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American cities experienced an extraordinary surge in downtown development during the 1970s and 1980s. Pro-growth advocates in urban government and the business community believed that the construction of office buildings, hotels, convention centers, and sports complexes would generate jobs and tax revenue while revitalizing stagnant local economies. But neighborhood groups soon became disgruntled with the unanticipated costs and unfulfilled promises of rapid expansion, and grassroots opposition erupted in cities throughout the United States.
Through an insightful comparison of effective protest in San Francisco and ineffective protest in Washington, D.C., Stephen McGovern examines how citizens—even those lacking financial resources—have sought to control their own urban environments. McGovern interviews nearly one hundred business activists, government officials, and business leaders, exploring the influence of political culture and individual citizens’ perceptions of a particular development issue. McGovern offers a compelling explanation of why some battles against city hall succeed while so many others fail.
Stephen J. McGovern is an assistant professor of political science at Salem State College.
"Very clearly written and is full of interesting and compelling details. It is an important addition to the study of American urban politics and its mechanism of change."—American Journal of Sociology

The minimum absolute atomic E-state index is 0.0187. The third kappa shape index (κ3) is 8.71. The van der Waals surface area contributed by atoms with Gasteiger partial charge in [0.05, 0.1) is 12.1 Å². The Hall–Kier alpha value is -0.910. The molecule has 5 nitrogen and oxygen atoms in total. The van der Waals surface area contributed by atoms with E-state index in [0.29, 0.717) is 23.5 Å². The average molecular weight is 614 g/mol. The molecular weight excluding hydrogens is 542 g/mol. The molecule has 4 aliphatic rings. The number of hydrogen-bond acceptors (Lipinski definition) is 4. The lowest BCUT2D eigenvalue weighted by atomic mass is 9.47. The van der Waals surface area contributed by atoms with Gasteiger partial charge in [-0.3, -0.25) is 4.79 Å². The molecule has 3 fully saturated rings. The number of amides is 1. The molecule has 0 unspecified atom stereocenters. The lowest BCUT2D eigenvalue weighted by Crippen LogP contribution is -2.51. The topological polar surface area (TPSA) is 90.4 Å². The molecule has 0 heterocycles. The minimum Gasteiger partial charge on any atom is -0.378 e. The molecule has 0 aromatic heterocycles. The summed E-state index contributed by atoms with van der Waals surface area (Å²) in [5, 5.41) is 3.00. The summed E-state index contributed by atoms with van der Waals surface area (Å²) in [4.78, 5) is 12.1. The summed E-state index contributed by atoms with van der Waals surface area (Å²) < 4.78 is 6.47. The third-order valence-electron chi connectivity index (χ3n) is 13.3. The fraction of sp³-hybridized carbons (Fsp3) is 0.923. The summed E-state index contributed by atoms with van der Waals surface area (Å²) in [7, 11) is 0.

"Provides the analytical approach that may enable us to better understand urban progressivism across urban America."—American Planning Association Journal
"Evinces the potential of a pathbreaking work that will inform research on the politics of planning in American cities for years to come."—APA Journal
"To the long list of scholarly analyses of urban development, McGovern adds a major contribution . . . . McGovern's analysis of urban political culture offers a useful paradigm from analyzing other cities' economic development policies."—Choice
"Tells a story in which the citizens affected by downtown development can force changes in land-use policy, and do so in a way that ensures the benefits of growth are shared equitably and capital does not grow wings and fly away."—Journal of American Culture
"McGovern's excellent book fills an important gap in the literature on urban redevelopment."—Susan S. Fainstein
"A lively and useful discussion of the different strategies employed in remaking two of America’s downtowns."—Washington History
The University Press of Kentucky
Place of Publication
Urban renewal, Urban planning, San Francisco, Washington DC
McGovern, Stephen J., "The Politics of Downtown Development: Dynamic Political Cultures in San Francisco and Washington, D.C." (1998). Urban Studies. 2.
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